Scientists use sedation to help disentangle North Atlantic right whale

19 Jan 2011
Scientists from NOAA Fisheries Service approaching the young North Atlantic right whale they disentangled on 15 January off the coast of Cape Canaveral. Credit: With permission from EcoHealth Alliance

Scientists from NOAA Fisheries Service approaching the young North Atlantic right whale they disentangled on 15 January off the coast of Cape Canaveral. Credit: With permission from EcoHealth Alliance

Scientists from NOAA Fisheries Service and its state and nonprofit partners successfully used at-sea chemical sedation to help cut the remaining ropes from a young North Atlantic right whale on 15 January 15 off the coast of Cape Canaveral, Flrida.

The sedative given to the whale allowed the disentanglement team to safely approach the animal and remove 50ft of rope which was wrapped through its mouth and around its flippers.

This is only the second time a free-swimming whale has been successfully sedated to enable disentanglement efforts. The first time a whale was successfully sedated and disentangled was in March 2009 off the coast of Florida.

“Our recent progress with chemical sedation is important because it’s less stressful for the animal, and minimises the amount of time spent working on these animals while maximising the effectiveness of disentanglement operations,” said Jamison Smith, Atlantic Large Whale Disentanglement Coordinator for NOAA’s Fisheries Service. “This disentanglement was especially complex, but proved successful due to the detailed planning and collective expertise of the many response partners involved.”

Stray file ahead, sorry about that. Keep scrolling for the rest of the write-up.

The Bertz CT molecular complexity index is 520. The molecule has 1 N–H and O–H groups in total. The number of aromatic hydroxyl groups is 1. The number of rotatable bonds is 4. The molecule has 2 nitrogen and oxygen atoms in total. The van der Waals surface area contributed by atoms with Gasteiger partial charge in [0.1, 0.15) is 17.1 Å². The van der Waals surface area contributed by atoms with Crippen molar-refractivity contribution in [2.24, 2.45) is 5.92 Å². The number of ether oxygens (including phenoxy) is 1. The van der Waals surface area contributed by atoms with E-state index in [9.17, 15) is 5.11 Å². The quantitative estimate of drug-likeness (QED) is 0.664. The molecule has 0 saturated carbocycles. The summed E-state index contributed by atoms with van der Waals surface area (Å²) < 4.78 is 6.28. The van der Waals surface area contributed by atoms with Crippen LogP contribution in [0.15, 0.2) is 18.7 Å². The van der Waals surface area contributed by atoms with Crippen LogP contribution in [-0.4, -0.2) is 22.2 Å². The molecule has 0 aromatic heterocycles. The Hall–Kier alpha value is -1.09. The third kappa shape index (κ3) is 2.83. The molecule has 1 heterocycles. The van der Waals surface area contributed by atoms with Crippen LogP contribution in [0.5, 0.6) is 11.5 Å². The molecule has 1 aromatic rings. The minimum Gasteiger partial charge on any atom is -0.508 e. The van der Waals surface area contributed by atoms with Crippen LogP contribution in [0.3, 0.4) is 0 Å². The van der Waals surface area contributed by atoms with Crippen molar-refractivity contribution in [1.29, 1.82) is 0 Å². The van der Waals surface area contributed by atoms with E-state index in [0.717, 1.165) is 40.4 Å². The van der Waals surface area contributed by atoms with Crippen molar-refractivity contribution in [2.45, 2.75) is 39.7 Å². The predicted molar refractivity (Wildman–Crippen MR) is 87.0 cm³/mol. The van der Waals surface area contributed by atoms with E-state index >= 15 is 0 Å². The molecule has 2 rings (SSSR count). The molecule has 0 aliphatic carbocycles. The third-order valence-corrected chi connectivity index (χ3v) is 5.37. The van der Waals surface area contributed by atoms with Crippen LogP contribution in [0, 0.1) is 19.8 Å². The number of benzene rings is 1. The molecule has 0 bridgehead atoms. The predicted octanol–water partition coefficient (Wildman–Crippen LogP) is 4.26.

The young female whale, born during the 2008-2009 calving season and estimated to be approximately 30ft long, was originally observed entangled on Christmas Day by an aerial survey team. On 30 December, a disentanglement team of trained responders from Georgia Department of Natural Resources and Florida Fish and Wildlife Conservation Commission were able to remove 150ft of rope from the whale, but additional rope remained. NOAA and its partners continued to track the animal via satellite tag to determine if the animal would shed the remaining gear on its own. Calm weather conditions were necessary before attempting further intervention on 15 January.

During this response, scientists used for the first time a special digital monitoring tag which recorded the whale’s behaviour before, during, and after sedation. Sedating large whales at sea is in its infancy and data collected from the digital archival tag will be used to inform future sedation attempts that may be necessary. After disentangling the whale, scientists administered a dose of antibiotics to treat entanglement wounds and drug to reverse the sedation. The whale will be tracked up to 30-days via a temporary satellite tag.

Fishing gear removed from this whale included ropes and wire mesh material, similar to what is found in the trap or pot fisheries for fish, crab and lobster along the mid-Atlantic, northeast US, and Canadian coasts. However, the specific fishery and its geographic origin are pending examination by experts at NOAA’s Fisheries Service.

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